Guerrero's Debut Only Slightly Better Than His Dad's
Toronto's Phenom Arrives At Last To The Big Stage
Looking Back At The First Of 2,590
Baseball's most highly touted prospect made his debut Friday night, creating buzz in Toronto's Rogers Centre that spread throughout the entire continent. Amidst all of the fanfare Vladimir Guerrero, Jr. ended up getting one hit in four trips to the plate, but his Blue Jays did eke out a walk off 3-1 win over the Oakland Athletics.
Playing third base, Guerrero got only a couple chances to demonstrate his fielding ability. It did not matter, for the sold out Rogers Centre crowd was there to see him swing the bat, not flash the glove.
Even though he is a completely different hitter than his Hall of Fame father, Guerrero, Jr. is hoping to someday follow him to Cooperstown. Based on the performance of their debuts, it looks as if the son is so far slightly ahead of the father.
Way back in the last century, Guerrero, Sr. appeared in the Major Leagues for the first time. He, too, had been hailed as a top prospect, so he did cause a certain fervor when he made the lineup for the Montreal Expos on July 19,1996.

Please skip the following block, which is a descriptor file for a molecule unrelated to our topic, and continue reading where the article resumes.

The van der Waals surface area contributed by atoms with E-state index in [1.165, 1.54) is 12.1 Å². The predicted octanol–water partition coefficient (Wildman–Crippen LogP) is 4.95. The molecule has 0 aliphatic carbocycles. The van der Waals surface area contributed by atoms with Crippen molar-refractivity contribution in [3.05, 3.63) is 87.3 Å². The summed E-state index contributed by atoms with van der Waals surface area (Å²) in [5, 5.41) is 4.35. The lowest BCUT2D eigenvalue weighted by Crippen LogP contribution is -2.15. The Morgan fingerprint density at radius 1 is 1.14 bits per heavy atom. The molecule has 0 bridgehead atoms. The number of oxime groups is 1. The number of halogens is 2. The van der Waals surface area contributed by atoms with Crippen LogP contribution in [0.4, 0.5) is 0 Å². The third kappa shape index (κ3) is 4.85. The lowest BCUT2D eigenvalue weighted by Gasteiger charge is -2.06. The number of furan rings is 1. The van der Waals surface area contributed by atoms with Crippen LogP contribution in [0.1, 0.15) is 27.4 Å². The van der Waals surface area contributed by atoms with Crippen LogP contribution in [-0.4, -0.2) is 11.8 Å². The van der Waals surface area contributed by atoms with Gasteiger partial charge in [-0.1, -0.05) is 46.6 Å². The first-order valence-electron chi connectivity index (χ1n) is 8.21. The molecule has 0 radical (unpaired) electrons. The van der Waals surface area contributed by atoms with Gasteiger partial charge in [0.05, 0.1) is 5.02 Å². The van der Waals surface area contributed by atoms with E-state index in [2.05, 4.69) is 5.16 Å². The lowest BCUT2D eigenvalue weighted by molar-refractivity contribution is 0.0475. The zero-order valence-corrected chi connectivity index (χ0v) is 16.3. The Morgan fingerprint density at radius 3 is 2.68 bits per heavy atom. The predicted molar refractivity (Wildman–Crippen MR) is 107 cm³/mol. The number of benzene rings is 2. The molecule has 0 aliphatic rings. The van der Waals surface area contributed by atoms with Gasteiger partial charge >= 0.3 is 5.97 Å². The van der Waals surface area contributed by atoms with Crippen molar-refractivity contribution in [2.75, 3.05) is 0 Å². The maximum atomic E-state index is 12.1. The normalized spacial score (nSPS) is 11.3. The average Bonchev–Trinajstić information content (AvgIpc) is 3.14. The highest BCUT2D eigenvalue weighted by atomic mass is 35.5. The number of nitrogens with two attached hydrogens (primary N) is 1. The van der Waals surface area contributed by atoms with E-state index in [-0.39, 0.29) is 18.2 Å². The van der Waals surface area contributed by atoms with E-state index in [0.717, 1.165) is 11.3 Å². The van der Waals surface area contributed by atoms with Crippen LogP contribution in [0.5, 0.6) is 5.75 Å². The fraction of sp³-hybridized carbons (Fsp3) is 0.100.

The game was in Atlanta, so the elder Guerrero lacked the welcome the Toronto fans gave the son on Friday night. Also contributing to the lack of hype was the fact that Vladimir the elder came up in the days before social media, meaning only subscribers to baseball publications and other avid sporte fans knew much about him.
They knew quite a bit, though, about the pitcher starting for Guerrero's team, who ended up in the Hall of Fame himself. Pedro Martinez allowed one run on five hits in seven innings before being lifted for a pinch hitter, who ended up breaking the one to one deadlock. One of those hits came off the bat of a player who would join both Martinez and Guerrero for enshrinement in Cooperstown, a third baseman named Chipper Jones.
Guerrero did, however, get his first hit more quickly than Junior, stroking a Steve Avery pitch right up the middle in just his second at bat. His son did not get an average until his fourth and final at bat, but he trumped his dad by stroking a double rather than a single.
After that single in the fourth, Senior went hitless for the rest of the game. He ended up going one for five, for a batting average of an even .200. Vladimir, Jr. had a final line of .250, having gone one for four.
In spite of that fifty point advantage after one game, Vladimir Geurrero has a long way to go if he wants to try to match the career of his dad. Not only will he need to add sixty seven points to his career batting average, but he will also need to get 2,589 more hits.